final render image with HDR, final gather, and traditional lights

VSFX 708 - Modeling for Visual Effects

CG Vehicle Model - 1957 Sunbeam S7 500

-- Featured in the July 2010 issues of Computer Graphics World
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Project Summary:
Model a hard surface object, typically a vehicle, in Maya. For the first part of the project it is to be lit with standard Maya techniques, part 2 uses HDR lighting.

Click on the image to the right to see the final HDR render.



I used a combination of polygonal and NURBS modeling with most of the model being converted to polys for final texturing and rendering. The final poly count is around 135K faces. Accuracy is as close as I can make it without having factory blueprints. My reference photos were largely snapshots that people had taken of their own bikes from various angles so orthographic views were in short supply. I'm sure there are some Sunbeam experts out there that will roast me on the subtleties but dealing with so many different bikes as sources meant that I was referencing models from various years in various trims and in various states of repaired/replaced parts. I selected one studio image as my "hero" bike and used it as a guide for year- or trim-specific bits. There are still some fittings and bolts and wires missing but it is largely complete.

Shading and Texture

Shading and Texture

Other than the badge, gauge faces, and license plate, the majority of the textures on the bike are procedural. I am considering going back to redo the engine and transmission as a file texture because I couldn't get the fine control I prefer as procedurals. The license plate has a copy of it's map plugged into the incandescence to keep the letters looking white and mimic the reflective paint typically used. The headlight presented an interesting challenge in replicating the grooves found in older fresnel lenses. I plugged a repeating black-to-white ramp into the refractive index on the glass shader to achieve the ridges and proper bending of reflections, both from within the light and coming thru from the far side. I added some reflection blur to the paint shader to replicate the enamel finishes originally used to paint these bikes.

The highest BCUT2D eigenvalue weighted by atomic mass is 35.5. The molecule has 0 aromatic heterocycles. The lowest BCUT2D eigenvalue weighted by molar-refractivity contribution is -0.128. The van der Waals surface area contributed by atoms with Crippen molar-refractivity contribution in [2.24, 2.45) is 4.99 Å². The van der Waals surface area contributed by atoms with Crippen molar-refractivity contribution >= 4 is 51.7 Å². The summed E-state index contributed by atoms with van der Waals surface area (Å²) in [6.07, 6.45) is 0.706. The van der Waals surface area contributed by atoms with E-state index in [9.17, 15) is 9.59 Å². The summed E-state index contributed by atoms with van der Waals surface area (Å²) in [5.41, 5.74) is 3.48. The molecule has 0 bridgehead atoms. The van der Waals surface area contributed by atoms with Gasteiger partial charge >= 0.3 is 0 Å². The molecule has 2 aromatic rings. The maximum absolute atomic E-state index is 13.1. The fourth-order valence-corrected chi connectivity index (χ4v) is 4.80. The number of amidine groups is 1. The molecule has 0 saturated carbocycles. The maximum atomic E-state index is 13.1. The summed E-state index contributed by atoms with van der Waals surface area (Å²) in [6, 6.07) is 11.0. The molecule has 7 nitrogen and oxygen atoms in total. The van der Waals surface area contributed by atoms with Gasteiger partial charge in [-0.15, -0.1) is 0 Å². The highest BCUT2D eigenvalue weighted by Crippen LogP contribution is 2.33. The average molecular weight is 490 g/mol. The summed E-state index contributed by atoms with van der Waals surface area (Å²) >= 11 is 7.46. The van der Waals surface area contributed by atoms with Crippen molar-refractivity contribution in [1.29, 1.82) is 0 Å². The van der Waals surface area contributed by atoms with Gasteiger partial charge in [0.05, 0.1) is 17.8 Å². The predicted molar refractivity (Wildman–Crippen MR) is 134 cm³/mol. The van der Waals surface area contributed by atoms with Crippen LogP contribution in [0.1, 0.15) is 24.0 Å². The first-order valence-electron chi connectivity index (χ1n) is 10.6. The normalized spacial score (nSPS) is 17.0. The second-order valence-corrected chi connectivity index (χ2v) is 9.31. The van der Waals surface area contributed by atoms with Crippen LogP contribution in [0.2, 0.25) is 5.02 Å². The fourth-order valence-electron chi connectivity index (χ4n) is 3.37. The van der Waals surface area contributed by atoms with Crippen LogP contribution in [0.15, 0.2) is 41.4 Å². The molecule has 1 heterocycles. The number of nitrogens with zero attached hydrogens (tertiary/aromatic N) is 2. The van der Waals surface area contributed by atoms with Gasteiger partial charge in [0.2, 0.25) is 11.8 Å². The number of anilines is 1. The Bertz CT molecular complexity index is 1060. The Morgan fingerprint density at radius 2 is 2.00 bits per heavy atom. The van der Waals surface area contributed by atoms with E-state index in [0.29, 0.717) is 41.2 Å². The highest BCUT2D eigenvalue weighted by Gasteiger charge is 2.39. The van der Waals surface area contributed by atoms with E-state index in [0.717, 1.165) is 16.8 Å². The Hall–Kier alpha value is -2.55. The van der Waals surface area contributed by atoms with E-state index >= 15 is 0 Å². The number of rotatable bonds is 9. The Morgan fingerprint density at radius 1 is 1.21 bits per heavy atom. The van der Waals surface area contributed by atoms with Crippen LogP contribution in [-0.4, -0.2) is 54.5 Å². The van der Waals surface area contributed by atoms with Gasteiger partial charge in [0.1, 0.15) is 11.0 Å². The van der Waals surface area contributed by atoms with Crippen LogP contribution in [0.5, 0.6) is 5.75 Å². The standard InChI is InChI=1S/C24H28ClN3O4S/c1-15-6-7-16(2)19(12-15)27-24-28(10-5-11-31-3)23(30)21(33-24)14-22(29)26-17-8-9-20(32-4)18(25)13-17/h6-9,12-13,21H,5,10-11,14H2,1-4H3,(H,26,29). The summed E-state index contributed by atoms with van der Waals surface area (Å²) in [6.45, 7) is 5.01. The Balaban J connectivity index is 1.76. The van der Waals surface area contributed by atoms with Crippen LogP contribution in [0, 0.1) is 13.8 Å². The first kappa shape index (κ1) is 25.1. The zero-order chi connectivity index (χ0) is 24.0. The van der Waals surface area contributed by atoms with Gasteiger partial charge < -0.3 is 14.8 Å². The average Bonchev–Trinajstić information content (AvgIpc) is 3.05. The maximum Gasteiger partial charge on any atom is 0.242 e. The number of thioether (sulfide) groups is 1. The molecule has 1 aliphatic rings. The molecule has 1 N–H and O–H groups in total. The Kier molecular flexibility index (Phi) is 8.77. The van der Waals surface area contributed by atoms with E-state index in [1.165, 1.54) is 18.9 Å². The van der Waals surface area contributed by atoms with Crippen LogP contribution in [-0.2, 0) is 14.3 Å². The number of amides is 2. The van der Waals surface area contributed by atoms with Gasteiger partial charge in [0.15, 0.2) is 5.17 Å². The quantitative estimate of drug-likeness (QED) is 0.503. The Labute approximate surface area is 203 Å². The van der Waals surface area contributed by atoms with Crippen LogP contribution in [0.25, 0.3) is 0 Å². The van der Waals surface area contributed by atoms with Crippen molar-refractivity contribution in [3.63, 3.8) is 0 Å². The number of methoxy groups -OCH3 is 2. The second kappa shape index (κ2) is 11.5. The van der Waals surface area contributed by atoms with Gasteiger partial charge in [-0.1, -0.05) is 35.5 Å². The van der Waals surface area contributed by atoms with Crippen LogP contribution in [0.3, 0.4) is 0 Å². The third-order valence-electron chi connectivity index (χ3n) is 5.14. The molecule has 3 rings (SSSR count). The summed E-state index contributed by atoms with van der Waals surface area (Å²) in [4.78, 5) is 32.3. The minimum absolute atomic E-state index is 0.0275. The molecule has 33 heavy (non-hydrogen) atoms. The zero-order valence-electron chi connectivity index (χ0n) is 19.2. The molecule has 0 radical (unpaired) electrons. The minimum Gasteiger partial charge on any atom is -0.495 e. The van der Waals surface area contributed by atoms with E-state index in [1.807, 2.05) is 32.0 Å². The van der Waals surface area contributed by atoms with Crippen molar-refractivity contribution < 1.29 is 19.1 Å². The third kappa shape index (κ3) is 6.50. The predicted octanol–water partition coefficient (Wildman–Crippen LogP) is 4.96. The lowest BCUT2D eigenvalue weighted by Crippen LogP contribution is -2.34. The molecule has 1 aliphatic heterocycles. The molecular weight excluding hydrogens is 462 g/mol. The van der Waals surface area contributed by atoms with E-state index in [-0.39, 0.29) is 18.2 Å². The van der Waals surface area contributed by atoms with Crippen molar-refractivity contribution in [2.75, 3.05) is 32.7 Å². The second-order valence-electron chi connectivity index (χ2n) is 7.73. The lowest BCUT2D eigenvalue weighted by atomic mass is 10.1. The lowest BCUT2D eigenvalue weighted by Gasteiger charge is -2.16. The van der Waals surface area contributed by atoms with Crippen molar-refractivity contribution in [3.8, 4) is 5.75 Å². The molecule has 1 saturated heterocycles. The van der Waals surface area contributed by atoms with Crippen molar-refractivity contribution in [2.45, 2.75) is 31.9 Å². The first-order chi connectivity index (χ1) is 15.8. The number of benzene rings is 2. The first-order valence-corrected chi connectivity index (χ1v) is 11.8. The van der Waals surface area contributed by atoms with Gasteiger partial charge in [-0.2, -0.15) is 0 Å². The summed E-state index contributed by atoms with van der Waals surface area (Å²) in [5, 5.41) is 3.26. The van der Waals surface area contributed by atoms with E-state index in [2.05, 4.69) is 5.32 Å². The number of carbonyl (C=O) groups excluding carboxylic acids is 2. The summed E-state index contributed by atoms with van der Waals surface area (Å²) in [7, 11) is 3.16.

Standard Maya lighting; studio style

Lighting - Standard

For the maya lighting I pulled from my experience in studio photography and mimicked a typical studio setup. The bike is placed in a flattened "eggshell" studio for clean reflections. A large Final Gather panel over the top of the bike acted as my softbox. A single spot on the front side of the bike across from camera filled in my specular highlights. A lower spot acted as a fill for the front tire and engine. A third spot from above and behind the bike, opposite camera, served as a rim fill for the seat and tank top. Click for a 4-view of the scene setup.

HDR lighting with final gather and traditional lights

Lighting - HDR

This is the first time I have used image-based lighting. I found a pretty suitable HDR at which turned out to be the site of a SCAD grad. That provided a good initial pass but it was still too dark and undefined. I added a shaped Final Gather panel just outside the HDR sphere to reinforce the area that was casting the most light in the image. That was a big step but I also added two spots behind the bike to augment the strong bounce light coming from the rear wall. Several other fills, rims, and spec lights rounded out the group. It should also be noted that I added a negative light on the rear tire area to darken it down and sit it on the dark section of the image. I added a ground plane under the bike with the Use Background shader so that I could still cast shadows and render occlusion properly. One light on its own render layer acted as the shadow casting spot and was rendered as a separate pass. That, along with an occlusion pass, was comped in with Photoshop. Click for a 4-view of the scene setup. Click for shots of the three passes.